The hottest trend in whole-body wellness is, well, cold!
Over the past several years, cryotherapy has become the latest trend to take over health spas across the country, making wellness-focused consumers wonder: What is cryotherapy, and is it worth a try?
How cryotherapy works
First, it’s important to distinguish between cryotherapy and whole-body cryotherapy.
“Cryotherapy is the act of using cooling agents or cold temperatures to a localized area of the body. Health professionals have used cryotherapy for years to successfully treat warts and cancerous cells,” says Sean Wright, MD, FACS, plastic surgeon at Riddle Hospital, part of Main Line Health.
Whole-body cryotherapy, however, takes this treatment up a notch. Users step inside a ‘cryosauna’ with only their head and feet visible. During a session that can last anywhere from three to five minutes, the user is then exposed to freezing temperatures that can be as cold as minus 300 degrees.
What cryotherapy can—and can’t—do
While whole-body cryotherapy is a relatively new trend in the United States, it has been around and in use in other parts of the world for several decades. In 1978, Japanese doctor Toshima Yamauchi developed the treatment method and began offering it to patients with arthritis. Later, in the 1990s and early 2000s, countries in Europe began adopting it, too, as a form of alternative treatment.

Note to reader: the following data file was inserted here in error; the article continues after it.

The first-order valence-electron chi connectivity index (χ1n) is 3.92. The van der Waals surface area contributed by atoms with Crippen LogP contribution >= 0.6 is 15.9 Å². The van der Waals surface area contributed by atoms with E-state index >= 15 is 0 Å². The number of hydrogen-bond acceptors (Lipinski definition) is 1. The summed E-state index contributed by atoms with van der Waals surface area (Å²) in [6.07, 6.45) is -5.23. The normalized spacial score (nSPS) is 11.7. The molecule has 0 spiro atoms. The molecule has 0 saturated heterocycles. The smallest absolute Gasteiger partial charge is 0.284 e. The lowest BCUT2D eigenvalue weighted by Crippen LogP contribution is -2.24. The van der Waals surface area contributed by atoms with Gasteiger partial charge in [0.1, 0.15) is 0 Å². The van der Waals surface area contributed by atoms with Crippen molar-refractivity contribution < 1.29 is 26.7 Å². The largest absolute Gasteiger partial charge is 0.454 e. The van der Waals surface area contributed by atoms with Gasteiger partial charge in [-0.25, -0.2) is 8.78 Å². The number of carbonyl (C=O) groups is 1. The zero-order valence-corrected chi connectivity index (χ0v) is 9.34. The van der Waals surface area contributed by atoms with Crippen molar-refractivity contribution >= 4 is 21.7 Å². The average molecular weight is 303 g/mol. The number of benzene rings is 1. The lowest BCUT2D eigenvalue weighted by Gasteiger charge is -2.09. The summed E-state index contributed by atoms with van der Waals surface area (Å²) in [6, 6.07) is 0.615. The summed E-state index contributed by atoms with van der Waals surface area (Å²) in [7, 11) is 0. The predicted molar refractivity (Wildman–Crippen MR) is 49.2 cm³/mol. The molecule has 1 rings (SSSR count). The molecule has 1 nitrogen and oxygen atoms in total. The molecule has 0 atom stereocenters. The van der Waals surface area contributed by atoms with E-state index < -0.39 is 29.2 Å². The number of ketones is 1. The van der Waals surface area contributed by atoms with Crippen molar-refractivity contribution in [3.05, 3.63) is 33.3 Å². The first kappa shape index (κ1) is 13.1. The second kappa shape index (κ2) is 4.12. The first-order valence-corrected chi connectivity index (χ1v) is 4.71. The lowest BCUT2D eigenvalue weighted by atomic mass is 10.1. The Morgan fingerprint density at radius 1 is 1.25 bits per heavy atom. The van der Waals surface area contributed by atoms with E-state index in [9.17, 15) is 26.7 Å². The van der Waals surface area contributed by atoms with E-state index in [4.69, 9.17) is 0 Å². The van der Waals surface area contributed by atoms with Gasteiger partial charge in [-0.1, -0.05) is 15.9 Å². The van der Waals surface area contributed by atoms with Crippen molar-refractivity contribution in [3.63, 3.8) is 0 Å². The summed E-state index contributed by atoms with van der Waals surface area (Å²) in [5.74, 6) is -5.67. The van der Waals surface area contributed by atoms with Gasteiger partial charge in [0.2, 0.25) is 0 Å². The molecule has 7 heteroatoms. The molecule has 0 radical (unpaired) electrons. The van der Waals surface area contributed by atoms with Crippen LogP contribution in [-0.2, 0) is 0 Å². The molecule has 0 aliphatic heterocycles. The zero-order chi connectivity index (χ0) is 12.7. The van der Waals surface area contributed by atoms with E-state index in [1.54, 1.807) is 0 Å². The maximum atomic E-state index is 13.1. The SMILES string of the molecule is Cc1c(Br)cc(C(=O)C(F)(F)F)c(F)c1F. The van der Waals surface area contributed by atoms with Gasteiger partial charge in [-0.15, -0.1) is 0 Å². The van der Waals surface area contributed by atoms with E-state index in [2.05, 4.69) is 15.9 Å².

American athletes and celebrities have caught on, touting whole-body cryotherapy as a way to ease muscle soreness and chronic pain. But as the technique has grown in popularity, the list of ailments that it—supposedly—cures or eases has grown, too.
“Proponents of cryotherapy have claimed that it delivers better skin, improves your mood, helps you sleep better and aids weight loss, among other things. However, research has yet to provide conclusive evidence that this is the case,” says Dr. Wright.
According to the Food and Drug Administration (FDA), whole-body cryotherapy doesn’t effectively treat any diseases or conditions, including fibromyalgia, migraines, arthritis, multiple sclerosis, stress, anxiety or chronic pain.
So, even if you’ve seen it advertised by your local med-spa or touted on the news as the latest in treatment techniques, you may want to think twice before trying it.
Not so cool: The cons of cryotherapy
Although more research is needed to determine what—if any—the benefits are of whole-body cryotherapy, there are some clear risks associated with trying it. Because cryosaunas are cooled using liquid nitrogen, users are at risk for associated health risks like oxygen deficiency, frostbite and burns.
“At this point, there is a greater risk than reward for whole-body cryotherapy,” says Dr. Wright. “While some patients do find it to provide relief or be an effective treatment method, there is not enough research to determine its long-term effects and how it could be impacting your overall health.”
If you have tried whole-body cryotherapy before, or have additional questions, it’s important to talk to your doctor. Some patients—like those with high blood pressure, cardiac conditions or women who are pregnant—absolutely should not try whole-body cryotherapy. An appointment with your physician can help you learn more about cryotherapy, or discover other treatment options for your specific health needs.